By Dr. Thomas Tang
South China Morning Post
The ugly sight of corporate greed has arisen again recently in the form of bonus payouts to Wall Street bankers in the US despite the pain of the financial crisis that is gripping the nation. The mounting outrage at the feeble excuses put up by the banking community to support these bonuses is evidence that the public is getting fed up with the blatancy of corporate excesses.
And it is not just the bankers – the calamitous and arrogant way in which the car industry has been run over the past decade has rightly sent shivers down the spines of US taxpayers as they stand by to bail out another industry in trouble.
But before we turn our moral indignation on these sectors, we must remind ourselves that not everyone is to blame. Many junior and middle-level staff in these industries and others have made huge personal and family sacrifices to work long anti-social hours in the expectation that they will receive some reward for their efforts. Not so, it seems: top-line bosses fatten themselves on sizeable bonuses when things go well – and on equally large bonuses when things are not going so well.
Hong Kong, as a microcosm of corporate behaviour worldwide, has seen the excesses of the halcyon days but, like the rest of the world, it has not escaped the impacts of the current downturn. The closure of Hong Kong-owned factories in the Pearl River Delta is an indication of the prevailing negativity; Hong Kong’s exorbitant costs and conspicuous consumption are starting to wear thin.
What is needed now is leadership and vision to steer us out of this situation.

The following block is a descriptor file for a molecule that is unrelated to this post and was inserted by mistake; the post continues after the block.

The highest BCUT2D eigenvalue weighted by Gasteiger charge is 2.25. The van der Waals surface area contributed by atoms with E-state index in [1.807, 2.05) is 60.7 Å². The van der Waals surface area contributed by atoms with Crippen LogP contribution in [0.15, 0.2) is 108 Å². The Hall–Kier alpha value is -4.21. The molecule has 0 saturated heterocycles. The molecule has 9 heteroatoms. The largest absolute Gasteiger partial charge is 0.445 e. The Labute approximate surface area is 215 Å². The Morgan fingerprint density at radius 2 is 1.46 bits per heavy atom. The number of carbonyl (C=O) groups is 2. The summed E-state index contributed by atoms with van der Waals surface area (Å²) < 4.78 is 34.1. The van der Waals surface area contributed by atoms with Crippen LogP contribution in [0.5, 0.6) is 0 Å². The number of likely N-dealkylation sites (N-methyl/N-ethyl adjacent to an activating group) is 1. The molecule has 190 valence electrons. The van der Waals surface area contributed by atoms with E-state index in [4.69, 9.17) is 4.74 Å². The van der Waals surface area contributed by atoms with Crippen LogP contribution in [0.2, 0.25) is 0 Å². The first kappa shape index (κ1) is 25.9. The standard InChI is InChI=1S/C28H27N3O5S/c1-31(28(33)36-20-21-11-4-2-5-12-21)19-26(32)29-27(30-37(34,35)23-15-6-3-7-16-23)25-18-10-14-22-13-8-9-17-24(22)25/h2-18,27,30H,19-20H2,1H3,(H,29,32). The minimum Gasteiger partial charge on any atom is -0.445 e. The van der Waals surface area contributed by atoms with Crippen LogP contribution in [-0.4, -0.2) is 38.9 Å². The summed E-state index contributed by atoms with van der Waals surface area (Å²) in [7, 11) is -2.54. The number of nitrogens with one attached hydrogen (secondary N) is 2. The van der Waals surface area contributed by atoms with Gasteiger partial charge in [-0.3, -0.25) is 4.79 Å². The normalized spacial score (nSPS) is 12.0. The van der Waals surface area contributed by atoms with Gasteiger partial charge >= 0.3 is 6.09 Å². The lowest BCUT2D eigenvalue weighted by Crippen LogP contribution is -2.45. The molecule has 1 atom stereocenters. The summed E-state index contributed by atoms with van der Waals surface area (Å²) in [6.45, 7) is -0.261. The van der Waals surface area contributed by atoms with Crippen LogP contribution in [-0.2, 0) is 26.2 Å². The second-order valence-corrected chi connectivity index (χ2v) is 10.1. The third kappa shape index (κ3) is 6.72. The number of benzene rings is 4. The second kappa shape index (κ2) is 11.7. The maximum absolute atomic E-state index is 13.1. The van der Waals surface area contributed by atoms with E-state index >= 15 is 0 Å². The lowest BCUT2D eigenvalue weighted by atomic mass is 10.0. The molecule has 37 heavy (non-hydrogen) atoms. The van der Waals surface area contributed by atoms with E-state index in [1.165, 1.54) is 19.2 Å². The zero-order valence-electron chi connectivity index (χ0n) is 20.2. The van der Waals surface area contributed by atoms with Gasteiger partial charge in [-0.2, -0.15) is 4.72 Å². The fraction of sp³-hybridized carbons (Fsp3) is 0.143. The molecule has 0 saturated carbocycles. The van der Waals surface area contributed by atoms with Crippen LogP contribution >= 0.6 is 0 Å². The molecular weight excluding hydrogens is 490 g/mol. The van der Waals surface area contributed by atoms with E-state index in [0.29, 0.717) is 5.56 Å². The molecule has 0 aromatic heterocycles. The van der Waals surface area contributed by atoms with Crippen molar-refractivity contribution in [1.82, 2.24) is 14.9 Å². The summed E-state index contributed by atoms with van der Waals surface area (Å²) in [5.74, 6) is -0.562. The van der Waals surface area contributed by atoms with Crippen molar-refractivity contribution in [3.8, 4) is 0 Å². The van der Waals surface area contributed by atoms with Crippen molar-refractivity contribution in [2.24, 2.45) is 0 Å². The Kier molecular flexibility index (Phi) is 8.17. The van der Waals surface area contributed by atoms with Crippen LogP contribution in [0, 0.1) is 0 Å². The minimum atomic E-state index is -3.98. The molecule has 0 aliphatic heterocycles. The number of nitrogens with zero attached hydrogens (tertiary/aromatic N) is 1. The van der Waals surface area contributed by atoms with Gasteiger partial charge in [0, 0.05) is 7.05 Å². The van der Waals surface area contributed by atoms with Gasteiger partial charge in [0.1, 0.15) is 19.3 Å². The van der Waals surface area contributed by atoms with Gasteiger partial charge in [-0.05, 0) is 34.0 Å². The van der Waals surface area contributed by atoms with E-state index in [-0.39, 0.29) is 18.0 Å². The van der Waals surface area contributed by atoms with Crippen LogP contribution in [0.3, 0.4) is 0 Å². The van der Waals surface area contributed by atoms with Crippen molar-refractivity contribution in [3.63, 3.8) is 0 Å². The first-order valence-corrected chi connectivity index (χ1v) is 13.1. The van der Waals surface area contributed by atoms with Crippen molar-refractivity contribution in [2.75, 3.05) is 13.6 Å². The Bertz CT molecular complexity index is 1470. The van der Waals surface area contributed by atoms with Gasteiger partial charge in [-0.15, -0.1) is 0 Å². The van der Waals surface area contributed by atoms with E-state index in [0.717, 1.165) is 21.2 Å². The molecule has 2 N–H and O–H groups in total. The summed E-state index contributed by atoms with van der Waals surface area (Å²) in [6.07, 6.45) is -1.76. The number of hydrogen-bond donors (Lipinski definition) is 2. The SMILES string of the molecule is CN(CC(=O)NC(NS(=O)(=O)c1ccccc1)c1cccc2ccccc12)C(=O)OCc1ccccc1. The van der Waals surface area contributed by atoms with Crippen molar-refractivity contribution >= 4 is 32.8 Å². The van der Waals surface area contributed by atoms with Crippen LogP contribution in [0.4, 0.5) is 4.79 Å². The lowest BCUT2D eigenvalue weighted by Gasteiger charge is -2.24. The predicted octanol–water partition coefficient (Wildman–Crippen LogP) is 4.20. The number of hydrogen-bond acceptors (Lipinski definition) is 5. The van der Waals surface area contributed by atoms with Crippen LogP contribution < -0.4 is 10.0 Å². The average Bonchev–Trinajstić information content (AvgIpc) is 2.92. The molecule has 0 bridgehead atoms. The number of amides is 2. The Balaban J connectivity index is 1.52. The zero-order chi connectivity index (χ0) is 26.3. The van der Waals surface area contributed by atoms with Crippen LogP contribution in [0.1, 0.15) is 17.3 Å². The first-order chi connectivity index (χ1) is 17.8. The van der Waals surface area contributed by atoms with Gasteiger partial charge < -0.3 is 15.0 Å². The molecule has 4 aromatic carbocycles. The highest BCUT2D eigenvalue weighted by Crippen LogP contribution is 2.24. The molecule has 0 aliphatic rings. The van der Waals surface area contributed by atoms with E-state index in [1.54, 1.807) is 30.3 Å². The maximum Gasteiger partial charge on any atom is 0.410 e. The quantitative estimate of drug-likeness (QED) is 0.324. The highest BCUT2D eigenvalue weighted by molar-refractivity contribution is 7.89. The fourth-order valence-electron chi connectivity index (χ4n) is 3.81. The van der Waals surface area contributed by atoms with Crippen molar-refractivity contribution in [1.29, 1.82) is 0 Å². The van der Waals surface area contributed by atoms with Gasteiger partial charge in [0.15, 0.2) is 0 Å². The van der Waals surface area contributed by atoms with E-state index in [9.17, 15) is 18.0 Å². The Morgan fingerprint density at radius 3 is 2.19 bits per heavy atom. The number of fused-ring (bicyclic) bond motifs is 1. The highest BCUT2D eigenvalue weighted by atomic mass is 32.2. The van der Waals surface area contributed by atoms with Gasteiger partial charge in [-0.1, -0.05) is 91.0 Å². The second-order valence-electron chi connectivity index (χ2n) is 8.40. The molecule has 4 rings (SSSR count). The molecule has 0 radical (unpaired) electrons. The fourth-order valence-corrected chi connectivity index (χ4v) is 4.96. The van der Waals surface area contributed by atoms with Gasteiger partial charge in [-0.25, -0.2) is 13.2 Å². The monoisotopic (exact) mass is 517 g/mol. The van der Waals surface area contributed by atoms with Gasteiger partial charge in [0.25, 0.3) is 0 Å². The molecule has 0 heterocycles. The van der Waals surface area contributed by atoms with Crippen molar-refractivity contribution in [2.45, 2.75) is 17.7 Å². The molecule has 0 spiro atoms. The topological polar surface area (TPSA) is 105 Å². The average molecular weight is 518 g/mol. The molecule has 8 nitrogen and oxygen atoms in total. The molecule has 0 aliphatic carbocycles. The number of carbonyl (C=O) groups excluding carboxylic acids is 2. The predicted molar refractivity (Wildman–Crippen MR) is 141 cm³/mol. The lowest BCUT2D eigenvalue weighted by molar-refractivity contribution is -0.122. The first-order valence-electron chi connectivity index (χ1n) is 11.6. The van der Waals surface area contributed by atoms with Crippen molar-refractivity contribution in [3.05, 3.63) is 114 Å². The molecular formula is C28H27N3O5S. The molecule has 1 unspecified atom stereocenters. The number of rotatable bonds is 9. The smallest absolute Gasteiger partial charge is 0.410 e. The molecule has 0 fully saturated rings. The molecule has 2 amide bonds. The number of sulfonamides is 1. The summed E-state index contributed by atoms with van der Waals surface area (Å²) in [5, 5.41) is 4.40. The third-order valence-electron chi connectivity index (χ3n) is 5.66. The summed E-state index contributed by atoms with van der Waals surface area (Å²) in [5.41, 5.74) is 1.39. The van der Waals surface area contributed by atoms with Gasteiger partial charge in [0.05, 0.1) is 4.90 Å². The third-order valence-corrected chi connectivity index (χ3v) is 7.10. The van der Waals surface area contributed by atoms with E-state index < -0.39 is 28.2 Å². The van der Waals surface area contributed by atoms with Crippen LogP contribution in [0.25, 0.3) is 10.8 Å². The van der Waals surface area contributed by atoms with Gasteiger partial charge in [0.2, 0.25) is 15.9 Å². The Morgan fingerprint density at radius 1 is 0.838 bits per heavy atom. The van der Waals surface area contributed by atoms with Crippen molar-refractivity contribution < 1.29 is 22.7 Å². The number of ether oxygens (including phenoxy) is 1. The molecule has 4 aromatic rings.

The government’s rescue plan to spend more on infrastructure to create jobs for Hong Kong’s builders and developers, though commendable, does not address the problem. What do we do with more bridges and roads than we need? Is Hong Kong moving from the “city of life” to a dulled version of concrete and tarmac?
A more sustainable vision is needed – one that speaks to small and medium-sized businesses and one that attends to the pressing requirements of our community. In the past, Hong Kong has actively engaged social enterprises to deliver much needed services to the community. The economic downturn, though, is hurting many of these fledgling entities. This is where business can play a role. However, social enterprises do not want charity; they need business to complement their roles.
One approach can be through the setting up of social “intraprises”. Intraprises feature entrepreneurs within organisations who, with the blessing of management, seek opportunities for their companies while using the core skills and resources of their employers as the basis for their projects.
For instance, an intrapreneur working for a logistics company would know how best to organise the supply chain for a food bank supplying the elderly. Another example could be facilities managers, who have the skills and knowledge to operate creative leisure centres and parks for the public. Using the knowledge base and technologies of the company concerned, it would be possible to create an appropriate business model that could be adopted with the right partners in the non-governmental organisation sector.
It is not too much of a stretch for the government to fund part of the costs of social intraprises – the so-called public-private partnership approach that Hong Kong has attempted in the past is one such initiative that can be drawn upon, where the public purse could supplement revenues for intrapreneurs.
The result is that the company finds a new source of income during the downturn, the community gets the benefit of much needed services and products, the intrapreneur gets to keep his or her job, and Hong Kong gets a massive shot in the arm to bolster the economy.
Dr. Thomas Tang is Executive Director at the Global Institute For Tomorrow.